When pseudo-conservatives such as Larry Craig, Rush Limbaugh, and the hooker-chasing Senator David Vitter preach one thing and get caught doing another, their behavior only serves to further undermine the Conservative Cause.

It's time for traditional conservatives to stop justifying hypocrisy and insist that those who represent Conservatism both "talk the talk" AND "walk the walk."
See our latest entries.

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Carnival Entries Are Due!

Entries for the 134th edition of The Carnival Of Education (hosted this week by Matthew K. Tabor) are due. Please email them to: mktabor [at] gmail [dot] com . (Or, easier yet, use this handy submission form.) Submissions should be received no later than 11:00 PM (Eastern) 8:00 PM (Pacific) today. Contributions should include your site's name, the title of the post, and the post's URL if possible.

Visit last week's midway, hosted by The Red Pencil, right here.

Barring unforeseen circumstances, the exhibits should open Tomorrow.
See our latest EduPosts.

The Watcher's Council Has Spoken!

Each and every week, Watcher of Weasels sponsors a contest among posts from the Conservative side of the 'Sphere. The winning entries are determined by a jury of 12 writers (and The Watcher) known as "The Watchers Council."

The Council has met and cast their ballots for last week's submitted posts.

Council Member Entries: Right Wing Nut House received the most votes with Is the United States an Imperialist Power and Does It Matter?.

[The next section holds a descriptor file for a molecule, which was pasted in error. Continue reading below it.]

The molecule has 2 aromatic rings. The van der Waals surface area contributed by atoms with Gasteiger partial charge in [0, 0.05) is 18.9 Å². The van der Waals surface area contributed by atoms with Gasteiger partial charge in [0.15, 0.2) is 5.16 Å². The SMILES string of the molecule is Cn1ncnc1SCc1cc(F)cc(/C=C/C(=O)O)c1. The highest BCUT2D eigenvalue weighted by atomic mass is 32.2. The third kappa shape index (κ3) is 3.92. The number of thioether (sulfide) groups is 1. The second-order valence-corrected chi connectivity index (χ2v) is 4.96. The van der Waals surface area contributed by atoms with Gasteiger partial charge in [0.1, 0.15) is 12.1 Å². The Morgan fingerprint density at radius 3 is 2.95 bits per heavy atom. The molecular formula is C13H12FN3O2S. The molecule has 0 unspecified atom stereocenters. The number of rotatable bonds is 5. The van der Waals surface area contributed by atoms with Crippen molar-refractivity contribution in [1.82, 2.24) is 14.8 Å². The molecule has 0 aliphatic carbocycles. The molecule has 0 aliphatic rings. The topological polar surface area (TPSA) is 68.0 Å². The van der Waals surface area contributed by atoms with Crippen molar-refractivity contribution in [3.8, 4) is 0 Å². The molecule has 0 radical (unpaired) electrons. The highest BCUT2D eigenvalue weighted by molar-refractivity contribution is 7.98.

Non-Council Entries: Pajamas Media took first place honors with How The New Republic Got Suckered.

See our latest EduPosts.


Saturday, August 25, 2007

The Beaverton Bare Gets Busted!

Apparently, this guy didn't know when to quit:
PORTLAND, Ore. (AP) - A group of campers tied a peeping Tom suspect to a tree, keeping him bound until police arrived.

Richard H. Berkey, 63, was charged with private indecency, a misdemeanor, by sheriff's deputies who were called to the Big Fan Campground near Bagby Hot Springs last weekend, according to Clackamas County Detective Jim Strovink.

Campers told deputies they recognized Berkey from a similar incident at the campground last year and wanted to make sure he didn't get away.

The 2006 incident was reported to police but did not result in charges.

"Last year, we took down his license plate number and turned it in to the sheriff, but there wasn't a lot they could do really," said Jason Dugan, one of the campers. "This year, that wasn't happening."

Dugan and another camper, Michelle Brandow, said several friends were playing chess, eating and relaxing last Saturday, when they heard rustling in an area the women used as an open latrine. Dugan went to investigate, saw a man running from the area and tackled him.

With help from two other campers, Dugan led Berkey to the group's campsite and tied him to a tree. Another camper left to call police.

Berkey told KGW-TV in Portland he was surprised by the response. "I just didn't think it was that big of a deal," he said. A phone call to Berkey's house in Beaverton was not immediately returned Friday.